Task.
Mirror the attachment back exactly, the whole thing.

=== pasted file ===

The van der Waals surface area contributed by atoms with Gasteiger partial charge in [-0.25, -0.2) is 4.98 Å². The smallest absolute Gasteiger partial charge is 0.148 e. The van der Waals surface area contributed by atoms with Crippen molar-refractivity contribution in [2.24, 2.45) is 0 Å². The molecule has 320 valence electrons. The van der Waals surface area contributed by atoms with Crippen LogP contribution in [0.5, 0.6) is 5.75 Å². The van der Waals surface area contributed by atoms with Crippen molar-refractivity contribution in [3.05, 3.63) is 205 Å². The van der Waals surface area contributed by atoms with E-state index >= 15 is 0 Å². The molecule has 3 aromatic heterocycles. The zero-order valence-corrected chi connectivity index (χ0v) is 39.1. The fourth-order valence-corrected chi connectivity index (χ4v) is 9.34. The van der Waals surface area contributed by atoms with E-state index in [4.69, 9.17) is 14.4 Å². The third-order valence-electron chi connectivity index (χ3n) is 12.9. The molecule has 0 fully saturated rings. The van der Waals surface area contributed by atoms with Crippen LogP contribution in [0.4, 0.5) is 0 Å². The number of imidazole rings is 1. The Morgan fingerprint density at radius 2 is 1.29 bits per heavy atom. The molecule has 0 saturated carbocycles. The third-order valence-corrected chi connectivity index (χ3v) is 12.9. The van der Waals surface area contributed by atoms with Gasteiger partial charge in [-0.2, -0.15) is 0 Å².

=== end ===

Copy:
The van der Waals surface area contributed by atoms with Gasteiger partial charge in [-0.25, -0.2) is 4.98 Å². The smallest absolute Gasteiger partial charge is 0.148 e. The van der Waals surface area contributed by atoms with Crippen molar-refractivity contribution in [2.24, 2.45) is 0 Å². The molecule has 320 valence electrons. The van der Waals surface area contributed by atoms with Crippen LogP contribution in [0.5, 0.6) is 5.75 Å². The van der Waals surface area contributed by atoms with Crippen molar-refractivity contribution in [3.05, 3.63) is 205 Å². The van der Waals surface area contributed by atoms with E-state index >= 15 is 0 Å². The molecule has 3 aromatic heterocycles. The zero-order valence-corrected chi connectivity index (χ0v) is 39.1. The fourth-order valence-corrected chi connectivity index (χ4v) is 9.34. The van der Waals surface area contributed by atoms with E-state index in [4.69, 9.17) is 14.4 Å². The third-order valence-electron chi connectivity index (χ3n) is 12.9. The molecule has 0 fully saturated rings. The van der Waals surface area contributed by atoms with Crippen LogP contribution in [0.4, 0.5) is 0 Å². The number of imidazole rings is 1. The Morgan fingerprint density at radius 2 is 1.29 bits per heavy atom. The molecule has 0 saturated carbocycles. The third-order valence-corrected chi connectivity index (χ3v) is 12.9. The van der Waals surface area contributed by atoms with Gasteiger partial charge in [-0.2, -0.15) is 0 Å².